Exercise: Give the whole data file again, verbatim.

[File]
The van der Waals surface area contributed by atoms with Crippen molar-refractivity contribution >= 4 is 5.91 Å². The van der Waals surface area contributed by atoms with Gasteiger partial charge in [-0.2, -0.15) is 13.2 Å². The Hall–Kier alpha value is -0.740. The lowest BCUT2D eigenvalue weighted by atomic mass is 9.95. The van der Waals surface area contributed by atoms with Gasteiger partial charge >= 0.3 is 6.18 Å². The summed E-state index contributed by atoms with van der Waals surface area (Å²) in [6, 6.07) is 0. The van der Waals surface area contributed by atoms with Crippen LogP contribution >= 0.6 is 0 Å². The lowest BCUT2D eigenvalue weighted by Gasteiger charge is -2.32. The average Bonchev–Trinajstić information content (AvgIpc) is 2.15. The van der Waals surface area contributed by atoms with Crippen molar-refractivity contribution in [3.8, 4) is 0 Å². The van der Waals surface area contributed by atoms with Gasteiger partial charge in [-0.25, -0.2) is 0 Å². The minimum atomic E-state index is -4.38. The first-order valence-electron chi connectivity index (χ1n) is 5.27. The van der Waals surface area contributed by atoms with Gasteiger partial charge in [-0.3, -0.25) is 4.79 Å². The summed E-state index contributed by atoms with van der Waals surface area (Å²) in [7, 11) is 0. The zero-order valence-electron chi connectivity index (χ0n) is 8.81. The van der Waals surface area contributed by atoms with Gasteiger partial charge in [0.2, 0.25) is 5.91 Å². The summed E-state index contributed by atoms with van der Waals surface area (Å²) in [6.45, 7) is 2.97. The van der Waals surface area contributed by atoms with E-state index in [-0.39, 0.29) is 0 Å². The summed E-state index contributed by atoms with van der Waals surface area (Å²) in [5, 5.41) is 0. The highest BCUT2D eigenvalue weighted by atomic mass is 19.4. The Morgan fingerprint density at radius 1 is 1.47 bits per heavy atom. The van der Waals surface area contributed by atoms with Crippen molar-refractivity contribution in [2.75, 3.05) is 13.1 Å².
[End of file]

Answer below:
The van der Waals surface area contributed by atoms with Crippen molar-refractivity contribution >= 4 is 5.91 Å². The van der Waals surface area contributed by atoms with Gasteiger partial charge in [-0.2, -0.15) is 13.2 Å². The Hall–Kier alpha value is -0.740. The lowest BCUT2D eigenvalue weighted by atomic mass is 9.95. The van der Waals surface area contributed by atoms with Gasteiger partial charge >= 0.3 is 6.18 Å². The summed E-state index contributed by atoms with van der Waals surface area (Å²) in [6, 6.07) is 0. The van der Waals surface area contributed by atoms with Crippen LogP contribution >= 0.6 is 0 Å². The lowest BCUT2D eigenvalue weighted by Gasteiger charge is -2.32. The average Bonchev–Trinajstić information content (AvgIpc) is 2.15. The van der Waals surface area contributed by atoms with Crippen molar-refractivity contribution in [3.8, 4) is 0 Å². The van der Waals surface area contributed by atoms with Gasteiger partial charge in [-0.25, -0.2) is 0 Å². The minimum atomic E-state index is -4.38. The first-order valence-electron chi connectivity index (χ1n) is 5.27. The van der Waals surface area contributed by atoms with Gasteiger partial charge in [-0.3, -0.25) is 4.79 Å². The summed E-state index contributed by atoms with van der Waals surface area (Å²) in [7, 11) is 0. The zero-order valence-electron chi connectivity index (χ0n) is 8.81. The van der Waals surface area contributed by atoms with Gasteiger partial charge in [0.2, 0.25) is 5.91 Å². The summed E-state index contributed by atoms with van der Waals surface area (Å²) in [6.45, 7) is 2.97. The van der Waals surface area contributed by atoms with E-state index in [-0.39, 0.29) is 0 Å². The summed E-state index contributed by atoms with van der Waals surface area (Å²) in [5, 5.41) is 0. The highest BCUT2D eigenvalue weighted by atomic mass is 19.4. The Morgan fingerprint density at radius 1 is 1.47 bits per heavy atom. The van der Waals surface area contributed by atoms with Crippen molar-refractivity contribution in [2.75, 3.05) is 13.1 Å².